Apple has now joined WhatsApp and its parent firm Meta (previously known as Facebook) in suing NSO Group, the developer of Pegasus malware. Apple claims it’s “looking a legal ruling to prevent NSO Group from accessing any Apple software, services, or devices,” alongside providing new information about how NSO Group targeted selected iPhones via a zero-click vulnerability that researchers later called ForcedEntry.
“State-sponsored entities like the NSO Group spend millions of dollars on advanced surveillance technology without adequate responsibility,” says Senior Vice President of Software Engineering Craig Federighi in a statement. That must be changed… Apple products are the safest consumer electronics on the market, but private corporations that create state-sponsored spyware have grown even more destructive.” Apple and WhatsApp aren’t alone in their legal battle with NSO Group; last year, Microsoft and Google joined Apple and WhatsApp in backing Facebook’s complaint.
According to Apple’s news release, Pegasus spyware is created to allow authorities to remotely control a phone’s microphones, cameras, and other information on both iPhones and Androids. As per claims from a journalistic alliance called the Pegasus Project and Apple’s complaint published previously this year, it’s also meant to infiltrate phones without demanding any interaction from the user and without leaving a trace.
Apple’s complaint explains how the assault worked: NSO would transmit data to a target via iMessage after identifying that they were using an iPhone that was fraudulently constructed to switch off the iPhone’s logging using the Apple IDs it created. This would allow NSO to install the Pegasus spyware invisibly and control the data acquired on the phone. According to Apple, the vulnerability that NSO was exploiting was fixed in iOS 14.8. NSO was transmitting files that took advantage of a flaw in the way iMessage handled GIFs and PDFs.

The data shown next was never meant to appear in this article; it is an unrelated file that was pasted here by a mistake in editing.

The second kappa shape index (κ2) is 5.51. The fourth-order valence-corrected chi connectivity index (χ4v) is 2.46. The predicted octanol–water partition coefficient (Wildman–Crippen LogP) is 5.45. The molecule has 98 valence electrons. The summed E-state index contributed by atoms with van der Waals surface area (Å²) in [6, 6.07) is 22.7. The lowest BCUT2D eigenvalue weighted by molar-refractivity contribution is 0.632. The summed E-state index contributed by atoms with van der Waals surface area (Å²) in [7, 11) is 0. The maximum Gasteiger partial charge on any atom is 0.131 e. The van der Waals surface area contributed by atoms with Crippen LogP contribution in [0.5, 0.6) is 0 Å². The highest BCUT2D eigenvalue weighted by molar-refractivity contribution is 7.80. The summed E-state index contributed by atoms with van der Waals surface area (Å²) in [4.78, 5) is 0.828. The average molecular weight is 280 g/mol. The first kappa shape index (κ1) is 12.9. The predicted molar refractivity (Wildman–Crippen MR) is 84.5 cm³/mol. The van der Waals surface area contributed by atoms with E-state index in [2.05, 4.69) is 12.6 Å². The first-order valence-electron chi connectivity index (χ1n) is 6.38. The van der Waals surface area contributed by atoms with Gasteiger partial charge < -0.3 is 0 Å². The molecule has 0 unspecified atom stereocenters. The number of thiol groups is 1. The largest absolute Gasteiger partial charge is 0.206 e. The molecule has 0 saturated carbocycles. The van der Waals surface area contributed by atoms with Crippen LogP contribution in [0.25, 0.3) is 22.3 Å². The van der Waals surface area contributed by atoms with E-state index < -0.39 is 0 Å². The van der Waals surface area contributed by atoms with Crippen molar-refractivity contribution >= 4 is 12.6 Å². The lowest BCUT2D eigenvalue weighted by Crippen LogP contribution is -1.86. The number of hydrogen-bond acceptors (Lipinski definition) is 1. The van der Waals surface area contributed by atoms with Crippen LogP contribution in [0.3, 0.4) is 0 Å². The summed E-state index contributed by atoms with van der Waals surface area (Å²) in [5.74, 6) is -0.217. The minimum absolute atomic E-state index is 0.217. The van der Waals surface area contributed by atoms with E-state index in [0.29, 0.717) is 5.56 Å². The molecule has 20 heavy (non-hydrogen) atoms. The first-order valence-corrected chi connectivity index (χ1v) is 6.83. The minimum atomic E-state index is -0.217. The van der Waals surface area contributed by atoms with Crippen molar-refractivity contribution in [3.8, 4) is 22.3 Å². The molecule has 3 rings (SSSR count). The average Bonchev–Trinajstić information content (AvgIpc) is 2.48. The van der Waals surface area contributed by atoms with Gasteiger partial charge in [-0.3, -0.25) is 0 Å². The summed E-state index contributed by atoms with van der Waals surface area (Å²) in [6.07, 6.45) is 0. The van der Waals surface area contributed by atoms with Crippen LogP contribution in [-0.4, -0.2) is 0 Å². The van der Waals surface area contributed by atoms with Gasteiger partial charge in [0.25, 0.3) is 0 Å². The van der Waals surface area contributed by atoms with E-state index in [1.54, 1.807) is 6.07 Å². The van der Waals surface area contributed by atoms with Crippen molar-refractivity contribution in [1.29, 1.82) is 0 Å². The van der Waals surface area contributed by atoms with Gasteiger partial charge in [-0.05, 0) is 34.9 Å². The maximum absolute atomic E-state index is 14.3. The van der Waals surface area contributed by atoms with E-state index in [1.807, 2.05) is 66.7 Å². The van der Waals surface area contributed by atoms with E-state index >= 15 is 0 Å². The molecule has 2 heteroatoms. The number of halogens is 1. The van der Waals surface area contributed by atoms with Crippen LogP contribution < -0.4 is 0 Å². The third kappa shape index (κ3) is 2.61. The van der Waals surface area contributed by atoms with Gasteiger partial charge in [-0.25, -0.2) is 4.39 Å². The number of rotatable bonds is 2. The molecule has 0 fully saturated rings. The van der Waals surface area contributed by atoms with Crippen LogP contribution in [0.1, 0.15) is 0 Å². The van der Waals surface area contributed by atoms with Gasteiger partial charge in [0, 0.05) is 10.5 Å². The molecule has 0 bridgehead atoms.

NSO was recently added to the US Entity List, limiting the means by which American corporations can sell or contribute technology to NSO. According to an article by the MIT Technology Review, the ban has had a significant negative impact on NSO Group’s staff morale as well as its capacity to conduct business. As per the report, the corporation must receive approval from the US government to purchase products such as Windows computers and iPhones, and the administration has stated that its default approach is to deny such requests.